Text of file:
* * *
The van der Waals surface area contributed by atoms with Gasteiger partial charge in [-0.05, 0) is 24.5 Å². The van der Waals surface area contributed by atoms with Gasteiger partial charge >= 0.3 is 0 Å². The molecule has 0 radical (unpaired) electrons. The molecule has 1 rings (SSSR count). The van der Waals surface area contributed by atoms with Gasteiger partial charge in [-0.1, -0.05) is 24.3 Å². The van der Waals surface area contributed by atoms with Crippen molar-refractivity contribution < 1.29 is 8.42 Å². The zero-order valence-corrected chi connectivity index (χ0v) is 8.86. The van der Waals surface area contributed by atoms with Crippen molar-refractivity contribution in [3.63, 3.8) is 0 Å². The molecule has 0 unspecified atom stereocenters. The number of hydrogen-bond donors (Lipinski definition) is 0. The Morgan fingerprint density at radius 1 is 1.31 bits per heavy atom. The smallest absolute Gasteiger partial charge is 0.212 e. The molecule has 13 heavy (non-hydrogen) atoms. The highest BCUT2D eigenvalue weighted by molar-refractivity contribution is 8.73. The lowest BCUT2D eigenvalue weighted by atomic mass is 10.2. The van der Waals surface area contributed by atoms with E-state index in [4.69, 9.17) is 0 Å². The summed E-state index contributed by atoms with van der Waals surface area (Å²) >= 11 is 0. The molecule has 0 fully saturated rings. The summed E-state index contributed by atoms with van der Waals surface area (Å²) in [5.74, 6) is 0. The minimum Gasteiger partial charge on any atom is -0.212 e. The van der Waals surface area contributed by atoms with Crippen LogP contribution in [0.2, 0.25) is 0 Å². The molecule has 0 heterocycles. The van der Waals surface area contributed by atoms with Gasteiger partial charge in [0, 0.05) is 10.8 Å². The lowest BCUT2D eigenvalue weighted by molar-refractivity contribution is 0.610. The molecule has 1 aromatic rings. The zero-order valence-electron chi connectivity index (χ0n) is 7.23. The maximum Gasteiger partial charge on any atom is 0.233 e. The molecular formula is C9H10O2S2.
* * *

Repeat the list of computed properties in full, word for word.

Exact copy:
The van der Waals surface area contributed by atoms with Gasteiger partial charge in [-0.05, 0) is 24.5 Å². The van der Waals surface area contributed by atoms with Gasteiger partial charge >= 0.3 is 0 Å². The molecule has 0 radical (unpaired) electrons. The molecule has 1 rings (SSSR count). The van der Waals surface area contributed by atoms with Gasteiger partial charge in [-0.1, -0.05) is 24.3 Å². The van der Waals surface area contributed by atoms with Crippen molar-refractivity contribution < 1.29 is 8.42 Å². The zero-order valence-corrected chi connectivity index (χ0v) is 8.86. The van der Waals surface area contributed by atoms with Crippen molar-refractivity contribution in [3.63, 3.8) is 0 Å². The molecule has 0 unspecified atom stereocenters. The number of hydrogen-bond donors (Lipinski definition) is 0. The Morgan fingerprint density at radius 1 is 1.31 bits per heavy atom. The smallest absolute Gasteiger partial charge is 0.212 e. The molecule has 13 heavy (non-hydrogen) atoms. The highest BCUT2D eigenvalue weighted by molar-refractivity contribution is 8.73. The lowest BCUT2D eigenvalue weighted by atomic mass is 10.2. The van der Waals surface area contributed by atoms with E-state index in [4.69, 9.17) is 0 Å². The summed E-state index contributed by atoms with van der Waals surface area (Å²) >= 11 is 0. The molecule has 0 fully saturated rings. The summed E-state index contributed by atoms with van der Waals surface area (Å²) in [5.74, 6) is 0. The minimum Gasteiger partial charge on any atom is -0.212 e. The van der Waals surface area contributed by atoms with Crippen LogP contribution in [0.2, 0.25) is 0 Å². The molecule has 0 heterocycles. The van der Waals surface area contributed by atoms with Gasteiger partial charge in [0, 0.05) is 10.8 Å². The lowest BCUT2D eigenvalue weighted by molar-refractivity contribution is 0.610. The molecule has 1 aromatic rings. The zero-order valence-electron chi connectivity index (χ0n) is 7.23. The maximum Gasteiger partial charge on any atom is 0.233 e. The molecular formula is C9H10O2S2.